Morning Report — Defiant Biden appeals to congressional loyalists

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President Biden is in trouble. In a presidential contest in which he needs a united coalition to defeat former President Trump, his party is splintering, and he’s the cause.

He phoned MSNBC’s “Morning Joe” co-hosts for a defiant 18-minute interview Monday to insist he won’t cede the nomination because “average Democrats” agree he beat Trump once and “I’ll beat him again.” He said “it drives me nuts” when reporters and others ask if he’ll submit to neurological and cognitive tests. He railed against party “elites” who second-guess his chances of victory now and whom he accuses of being wrong before, and he took a swipe at major Democratic Party donors, adding, “I don’t care what the millionaires think.”

▪ The Hill: Aggressive Biden goes full force against calls to step down.

▪ The Hill: Democrats are in turmoil over Biden’s future.

More House Democrats, reacting to a letter they received from the president Monday, urged him to voluntarily make way for another nominee.

But just as firmly, members of the powerful Congressional Black Caucus (CBC) came to the president’s defense, setting the stage for what could become an ugly intraparty clash on Capitol Hill ahead of the August convention.

House Minority Leader Hakeem Jeffries (D-N.Y.) repeated his support for the president as the Democratic nominee.

CBC Chair Steven Horsford (D-Nev.) joined a growing number of Black leaders and influencers who support Biden. The president held a virtual call with caucus members Monday night to repeat his arguments and answer questions. Inside the Biden campaign, the president is believed to have a lock among increasingly outspoken CBC loyalists.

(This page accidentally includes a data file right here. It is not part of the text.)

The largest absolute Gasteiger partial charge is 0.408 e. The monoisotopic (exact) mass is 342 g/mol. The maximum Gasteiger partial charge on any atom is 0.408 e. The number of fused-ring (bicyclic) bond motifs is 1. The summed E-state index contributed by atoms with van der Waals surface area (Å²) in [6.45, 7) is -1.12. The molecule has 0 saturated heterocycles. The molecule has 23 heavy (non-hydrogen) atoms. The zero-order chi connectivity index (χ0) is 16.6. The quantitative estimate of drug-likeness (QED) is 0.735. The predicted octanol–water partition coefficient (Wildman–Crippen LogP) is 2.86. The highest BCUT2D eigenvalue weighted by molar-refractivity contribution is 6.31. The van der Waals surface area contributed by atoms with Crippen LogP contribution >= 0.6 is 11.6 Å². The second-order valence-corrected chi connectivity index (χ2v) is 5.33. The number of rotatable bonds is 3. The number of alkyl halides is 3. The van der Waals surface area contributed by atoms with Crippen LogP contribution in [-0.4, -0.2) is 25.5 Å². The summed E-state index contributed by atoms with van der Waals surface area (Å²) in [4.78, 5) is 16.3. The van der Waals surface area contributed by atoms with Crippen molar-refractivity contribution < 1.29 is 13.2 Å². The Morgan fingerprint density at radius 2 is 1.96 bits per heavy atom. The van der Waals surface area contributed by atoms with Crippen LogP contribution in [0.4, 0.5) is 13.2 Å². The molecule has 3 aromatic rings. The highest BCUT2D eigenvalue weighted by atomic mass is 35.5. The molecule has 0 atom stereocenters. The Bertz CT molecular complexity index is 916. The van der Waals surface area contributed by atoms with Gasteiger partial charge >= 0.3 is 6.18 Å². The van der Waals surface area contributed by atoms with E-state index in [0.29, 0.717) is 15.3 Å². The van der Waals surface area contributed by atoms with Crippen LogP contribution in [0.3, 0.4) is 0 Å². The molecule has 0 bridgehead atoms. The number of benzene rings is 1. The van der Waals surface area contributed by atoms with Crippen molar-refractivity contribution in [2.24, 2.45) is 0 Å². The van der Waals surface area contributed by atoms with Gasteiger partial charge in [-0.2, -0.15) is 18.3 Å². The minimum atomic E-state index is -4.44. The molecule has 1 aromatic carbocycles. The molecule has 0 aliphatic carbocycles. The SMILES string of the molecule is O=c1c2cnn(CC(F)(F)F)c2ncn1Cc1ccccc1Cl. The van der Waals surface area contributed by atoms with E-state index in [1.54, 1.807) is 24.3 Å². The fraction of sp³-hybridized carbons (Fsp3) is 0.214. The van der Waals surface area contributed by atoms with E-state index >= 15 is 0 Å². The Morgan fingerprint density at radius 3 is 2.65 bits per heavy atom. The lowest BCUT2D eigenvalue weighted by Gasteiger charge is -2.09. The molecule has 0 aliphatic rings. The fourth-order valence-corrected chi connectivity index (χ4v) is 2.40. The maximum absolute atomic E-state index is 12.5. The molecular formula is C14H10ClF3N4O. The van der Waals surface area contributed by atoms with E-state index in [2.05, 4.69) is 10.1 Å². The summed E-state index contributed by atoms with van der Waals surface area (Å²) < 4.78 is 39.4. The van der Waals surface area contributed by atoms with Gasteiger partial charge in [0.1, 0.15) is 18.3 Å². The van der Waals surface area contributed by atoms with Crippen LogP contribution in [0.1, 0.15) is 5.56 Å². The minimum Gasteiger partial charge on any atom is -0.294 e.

CNN: “Running Kamala Harris for president one way or the other.”

The Congressional Hispanic Caucus followed Monday by backing Biden.

Six House Democrats went public in recent days to urge Biden to step aside, including House Armed Services ranking member Rep. Adam Smith (D-Wash.), who issued a statement Monday as the most senior Democrat to speak up. Others have broached their misgivings privately about the president’s ability to battle Trump through November.

Senate Democrats, worried that Republicans will capture the majority next year, will meet today in the Capitol to discuss Biden’s stance. No Democratic senator has called on Biden to step aside, and many have offered the president their unequivocal support. But others bluntly say they want to see Biden demonstrate a persuasive rebound from his June 27 debate debacle — and soon.

Democratic lawmakers are unnerved about the 81-year-old president’s performance, the campaign strategy, Biden’s trailing poll numbers against Trump in battleground states and the down-ballot undertow Democrats may experience by November. Biden’s troubles have muted his party’s collective focus on Trump and muddled a coalition of voters Democrats are counting on to win.   

Senate Intelligence Committee Chair Mark Warner (D-Va.) said in a statement that Biden should “more aggressively make his case to the American people, and to hear directly from a broader group of voices about how to best prevent Trump’s lawlessness from returning to the White House.”

Montana’s Jon Tester (Mont.), the most vulnerable Democratic senator seeking reelection in a red state this year, said in a statement that the president must “prove to the American people — including me — that he’s up to the job for another four years.”